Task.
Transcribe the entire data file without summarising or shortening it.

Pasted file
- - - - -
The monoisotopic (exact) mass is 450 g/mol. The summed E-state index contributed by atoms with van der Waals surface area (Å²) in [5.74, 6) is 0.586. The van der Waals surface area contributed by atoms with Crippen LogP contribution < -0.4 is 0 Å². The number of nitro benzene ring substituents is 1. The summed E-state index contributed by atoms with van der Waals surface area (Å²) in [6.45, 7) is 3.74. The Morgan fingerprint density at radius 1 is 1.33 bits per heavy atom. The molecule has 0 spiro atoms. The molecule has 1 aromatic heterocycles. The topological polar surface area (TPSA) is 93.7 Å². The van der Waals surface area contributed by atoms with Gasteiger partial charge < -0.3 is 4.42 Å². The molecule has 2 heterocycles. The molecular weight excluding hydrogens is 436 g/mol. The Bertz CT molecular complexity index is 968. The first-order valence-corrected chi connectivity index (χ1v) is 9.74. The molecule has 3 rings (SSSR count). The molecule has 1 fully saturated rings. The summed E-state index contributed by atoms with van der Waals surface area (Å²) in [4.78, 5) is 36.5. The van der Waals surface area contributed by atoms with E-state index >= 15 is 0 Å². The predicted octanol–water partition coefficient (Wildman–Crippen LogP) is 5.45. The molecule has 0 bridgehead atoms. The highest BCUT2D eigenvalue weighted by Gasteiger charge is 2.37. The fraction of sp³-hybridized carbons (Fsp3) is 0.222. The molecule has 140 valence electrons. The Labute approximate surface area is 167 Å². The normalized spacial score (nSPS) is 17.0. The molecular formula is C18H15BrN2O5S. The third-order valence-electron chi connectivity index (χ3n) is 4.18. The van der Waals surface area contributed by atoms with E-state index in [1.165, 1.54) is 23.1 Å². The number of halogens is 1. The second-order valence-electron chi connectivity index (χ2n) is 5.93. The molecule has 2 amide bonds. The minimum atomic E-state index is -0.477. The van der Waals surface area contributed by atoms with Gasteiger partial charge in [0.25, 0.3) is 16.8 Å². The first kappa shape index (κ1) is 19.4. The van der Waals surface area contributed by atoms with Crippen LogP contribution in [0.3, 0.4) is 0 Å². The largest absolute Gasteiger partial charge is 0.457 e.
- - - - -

The monoisotopic (exact) mass is 450 g/mol. The summed E-state index contributed by atoms with van der Waals surface area (Å²) in [5.74, 6) is 0.586. The van der Waals surface area contributed by atoms with Crippen LogP contribution < -0.4 is 0 Å². The number of nitro benzene ring substituents is 1. The summed E-state index contributed by atoms with van der Waals surface area (Å²) in [6.45, 7) is 3.74. The Morgan fingerprint density at radius 1 is 1.33 bits per heavy atom. The molecule has 0 spiro atoms. The molecule has 1 aromatic heterocycles. The topological polar surface area (TPSA) is 93.7 Å². The van der Waals surface area contributed by atoms with Gasteiger partial charge < -0.3 is 4.42 Å². The molecule has 2 heterocycles. The molecular weight excluding hydrogens is 436 g/mol. The Bertz CT molecular complexity index is 968. The first-order valence-corrected chi connectivity index (χ1v) is 9.74. The molecule has 3 rings (SSSR count). The molecule has 1 fully saturated rings. The summed E-state index contributed by atoms with van der Waals surface area (Å²) in [4.78, 5) is 36.5. The van der Waals surface area contributed by atoms with E-state index >= 15 is 0 Å². The predicted octanol–water partition coefficient (Wildman–Crippen LogP) is 5.45. The molecule has 0 bridgehead atoms. The highest BCUT2D eigenvalue weighted by Gasteiger charge is 2.37. The fraction of sp³-hybridized carbons (Fsp3) is 0.222. The molecule has 140 valence electrons. The Labute approximate surface area is 167 Å². The normalized spacial score (nSPS) is 17.0. The molecular formula is C18H15BrN2O5S. The third-order valence-electron chi connectivity index (χ3n) is 4.18. The van der Waals surface area contributed by atoms with E-state index in [1.165, 1.54) is 23.1 Å². The number of halogens is 1. The second-order valence-electron chi connectivity index (χ2n) is 5.93. The molecule has 2 amide bonds. The minimum atomic E-state index is -0.477. The van der Waals surface area contributed by atoms with Gasteiger partial charge in [0.25, 0.3) is 16.8 Å². The first kappa shape index (κ1) is 19.4. The van der Waals surface area contributed by atoms with Crippen LogP contribution in [0.3, 0.4) is 0 Å². The largest absolute Gasteiger partial charge is 0.457 e.